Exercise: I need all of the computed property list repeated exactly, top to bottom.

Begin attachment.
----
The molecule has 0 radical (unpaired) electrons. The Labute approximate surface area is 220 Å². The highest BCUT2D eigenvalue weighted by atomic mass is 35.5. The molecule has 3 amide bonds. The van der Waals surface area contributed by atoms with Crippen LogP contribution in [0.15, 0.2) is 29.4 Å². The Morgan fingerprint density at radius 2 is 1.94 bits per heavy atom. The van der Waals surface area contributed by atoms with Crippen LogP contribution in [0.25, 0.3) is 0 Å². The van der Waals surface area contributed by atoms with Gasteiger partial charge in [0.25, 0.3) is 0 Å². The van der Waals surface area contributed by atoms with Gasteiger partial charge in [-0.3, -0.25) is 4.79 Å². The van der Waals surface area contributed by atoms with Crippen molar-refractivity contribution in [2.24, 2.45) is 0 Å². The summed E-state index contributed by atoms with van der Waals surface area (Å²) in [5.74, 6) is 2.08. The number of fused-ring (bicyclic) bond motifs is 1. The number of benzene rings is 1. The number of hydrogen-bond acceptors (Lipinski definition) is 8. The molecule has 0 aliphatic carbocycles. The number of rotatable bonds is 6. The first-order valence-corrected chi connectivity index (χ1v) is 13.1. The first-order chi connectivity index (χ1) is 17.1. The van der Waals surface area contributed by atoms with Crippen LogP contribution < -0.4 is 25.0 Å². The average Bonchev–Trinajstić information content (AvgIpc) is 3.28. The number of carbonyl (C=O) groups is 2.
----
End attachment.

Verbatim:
The molecule has 0 radical (unpaired) electrons. The Labute approximate surface area is 220 Å². The highest BCUT2D eigenvalue weighted by atomic mass is 35.5. The molecule has 3 amide bonds. The van der Waals surface area contributed by atoms with Crippen LogP contribution in [0.15, 0.2) is 29.4 Å². The Morgan fingerprint density at radius 2 is 1.94 bits per heavy atom. The van der Waals surface area contributed by atoms with Crippen LogP contribution in [0.25, 0.3) is 0 Å². The van der Waals surface area contributed by atoms with Gasteiger partial charge in [0.25, 0.3) is 0 Å². The van der Waals surface area contributed by atoms with Gasteiger partial charge in [-0.3, -0.25) is 4.79 Å². The van der Waals surface area contributed by atoms with Crippen molar-refractivity contribution in [2.24, 2.45) is 0 Å². The summed E-state index contributed by atoms with van der Waals surface area (Å²) in [5.74, 6) is 2.08. The number of fused-ring (bicyclic) bond motifs is 1. The number of benzene rings is 1. The number of hydrogen-bond acceptors (Lipinski definition) is 8. The molecule has 0 aliphatic carbocycles. The number of rotatable bonds is 6. The first-order valence-corrected chi connectivity index (χ1v) is 13.1. The first-order chi connectivity index (χ1) is 17.1. The van der Waals surface area contributed by atoms with Crippen LogP contribution < -0.4 is 25.0 Å². The average Bonchev–Trinajstić information content (AvgIpc) is 3.28. The number of carbonyl (C=O) groups is 2.